Koh Samui: Lunch in Lamai Town

Travel Period : 9th Jun – 13th Jun 2011

{ Previous Post: Koh Samui: Lamai Beach }

It was late morning when we stepped out of the resort into Lamai Town, where its streets were still relatively quiet with occasional vehicles passing by. Asian travelers are uncommon here, at least in Lamai, which resulted in funny moments where locals rode or walked past us and greeted us in Japanese, such as ‘Konichiwa’ for ‘Good Afternoon’. (They are really very friendly people) They had clearly mistaken us as Japanese, though we couldn’t understand why since we hadn’t met any throughout our entire trip.

Anyway, we didn’t bring our stroller along as the roads were narrow and the pavements by the sides not stroller-friendly, with many rough bumps and uneven grounds. Dar was quite reluctant to walk though, probably due to him feeling tired after our swim at Lamai Beach earlier.

Lining the streets were mainly massage parlours, restaurants and bars, with only a few fashion and provision shops available. As we walked on, nothing really caught our interests. Feeling a little hungry and with the time close to noon, we decided to look for a place to rest and have our lunch. We passed by a restaurant selling BBQ seafood but the BBQ section would only open in the evenings.

[ Thai-Pan Restaurant ]

As we walked on, we saw this deserted but cosy restaurant named ‘Thai-Pan’, which had a simple but nice layout and reasonably priced food. We found our seats and ordered two bowls of Tom Yum Goong and Pineapple Rice, plus a plate of fried cuttlefish. We also ordered a coconut each.

While waiting for our food to arrive, we got Dar to try the coconut juice. After he drank it, he didn’t like the taste and refuse to drink it again.

Soon, several guests began to walk in, probably after seeing us in the restaurant. This situation happens quite often with us, whether in Thailand or back in Singapore, that when we first got into a shop or restaurant, the place is still empty. After a while, people will start coming in after seeing that we are in the shop. Looks like most people will only feel ‘safe’ entering shops or restaurants with customers inside. ^^|

A family portrait as the food arrived. Dar was wearing the Koh Samui Map T-shirt we bought from the Big Buddha area
Thumbs up for their nice food and service!

The food was delicious and the Tom Yum Goong was the best out of the few we had tried the few days before in Ninja Crepes and The Happy Elephant. The pineapple rice was comparable to the one we ate in Paradise Park Farm. The fried cuttlefish was nicer in Ninja Crepes though.

Halfway through our meal, a vehicle with large posters and speakers mounted on it went past the restaurant and came to a stop nearby. Vehicles like these are a common sight in Koh Samui, where they act as a form of advertisements, be it for tourist attractions/events (boxing nights) or even for their upcoming election.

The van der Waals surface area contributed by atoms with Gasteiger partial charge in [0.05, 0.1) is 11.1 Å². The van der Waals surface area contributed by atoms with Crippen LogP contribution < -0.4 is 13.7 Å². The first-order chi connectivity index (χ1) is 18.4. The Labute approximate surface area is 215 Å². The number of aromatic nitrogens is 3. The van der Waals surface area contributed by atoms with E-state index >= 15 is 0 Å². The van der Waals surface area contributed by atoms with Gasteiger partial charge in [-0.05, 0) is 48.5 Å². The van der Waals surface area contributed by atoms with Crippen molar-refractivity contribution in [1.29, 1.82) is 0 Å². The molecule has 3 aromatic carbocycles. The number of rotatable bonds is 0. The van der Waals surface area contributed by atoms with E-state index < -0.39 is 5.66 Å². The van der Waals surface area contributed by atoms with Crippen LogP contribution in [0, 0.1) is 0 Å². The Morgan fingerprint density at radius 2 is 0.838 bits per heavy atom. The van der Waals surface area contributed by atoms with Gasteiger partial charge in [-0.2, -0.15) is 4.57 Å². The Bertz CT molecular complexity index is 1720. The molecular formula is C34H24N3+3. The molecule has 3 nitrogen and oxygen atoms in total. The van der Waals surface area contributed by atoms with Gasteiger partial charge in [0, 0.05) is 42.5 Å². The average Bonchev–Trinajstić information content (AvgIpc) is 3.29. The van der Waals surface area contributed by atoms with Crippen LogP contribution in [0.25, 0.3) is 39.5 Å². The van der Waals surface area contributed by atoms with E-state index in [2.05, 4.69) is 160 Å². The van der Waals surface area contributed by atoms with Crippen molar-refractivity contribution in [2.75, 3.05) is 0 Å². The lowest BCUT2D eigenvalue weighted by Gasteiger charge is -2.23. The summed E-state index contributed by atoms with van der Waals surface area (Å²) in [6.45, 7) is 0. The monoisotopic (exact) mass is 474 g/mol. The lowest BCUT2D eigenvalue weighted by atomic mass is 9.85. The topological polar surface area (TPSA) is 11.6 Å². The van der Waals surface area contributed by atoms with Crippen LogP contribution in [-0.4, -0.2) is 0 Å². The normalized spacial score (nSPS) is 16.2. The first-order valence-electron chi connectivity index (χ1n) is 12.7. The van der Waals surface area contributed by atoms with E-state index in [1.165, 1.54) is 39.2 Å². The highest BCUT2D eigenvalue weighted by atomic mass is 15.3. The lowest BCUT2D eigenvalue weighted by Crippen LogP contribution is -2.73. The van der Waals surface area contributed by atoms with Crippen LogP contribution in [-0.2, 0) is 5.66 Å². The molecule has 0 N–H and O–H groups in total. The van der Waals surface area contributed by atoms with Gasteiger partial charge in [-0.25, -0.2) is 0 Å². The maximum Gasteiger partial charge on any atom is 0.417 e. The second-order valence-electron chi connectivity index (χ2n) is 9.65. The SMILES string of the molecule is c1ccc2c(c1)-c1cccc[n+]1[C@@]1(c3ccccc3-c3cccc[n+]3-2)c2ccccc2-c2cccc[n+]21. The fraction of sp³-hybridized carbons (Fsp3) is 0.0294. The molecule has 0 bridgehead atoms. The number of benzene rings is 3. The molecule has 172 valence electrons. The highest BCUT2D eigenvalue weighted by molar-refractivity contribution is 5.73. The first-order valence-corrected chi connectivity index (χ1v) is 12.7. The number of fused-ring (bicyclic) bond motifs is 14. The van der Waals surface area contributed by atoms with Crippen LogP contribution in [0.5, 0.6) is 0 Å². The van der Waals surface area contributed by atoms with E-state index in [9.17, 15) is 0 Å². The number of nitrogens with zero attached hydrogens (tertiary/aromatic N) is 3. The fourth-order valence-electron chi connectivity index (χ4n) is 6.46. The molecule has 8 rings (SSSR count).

Usually, we wouldn’t be bothered much by them as they would just pass by swiftly with their speakers at full blast. In this case however, the driver decided to sit somewhere and rest blasting the music continuously for 20mins. The music and message (in Thai so we couldn’t understand) just kept ringing in our ears constantly, disrupting our meal. The vehicle only left when we were about to finish our food. 🙁

Souvenir Shop In An Alley 

After we finished our lunch, we continued walking down the street. There was an alley and we spotted a souvenir shop at the end of it. As we were looking for more souvenirs to be bought back for ourselves, friends and families, the shop immediately caught our attention.

When we walked in, we found no one inside. We soon realised the female shop owner was actually having a nap on her makeshift bed by the side just outside her shop and she immediately woke up after seeing us. The business then was probably so slow that she took a rest.

She was of course very happy and excited to see us, offering suggestions about what we could buy, without being too pushy. We were alright with her enthusiasm since we were genuinely looking for some things to get from her shop and some of her recommendations were useful. Her stuff looks interesting and exotic to us too.

In the end, we bought some nice embroidered covers for tissue boxes from the shop. We bargained a little on the prices but didn’t insist on lowering them too much. We felt there was no point causing unhappiness over a few dollars, especially when this amount could mean much more to her than us.

Following that, we went on to explore the street further down a bit more, before deciding to turn back towards our resort so that we could take a nap. We planned to return to the streets again in the late afternoon to check out Lamai’s ‘Walking Street’. Hopefully it would not disappoint us! { This post was written in 2011 after the trip }

Next Post: Tasting Street Food in Lamai Walking Street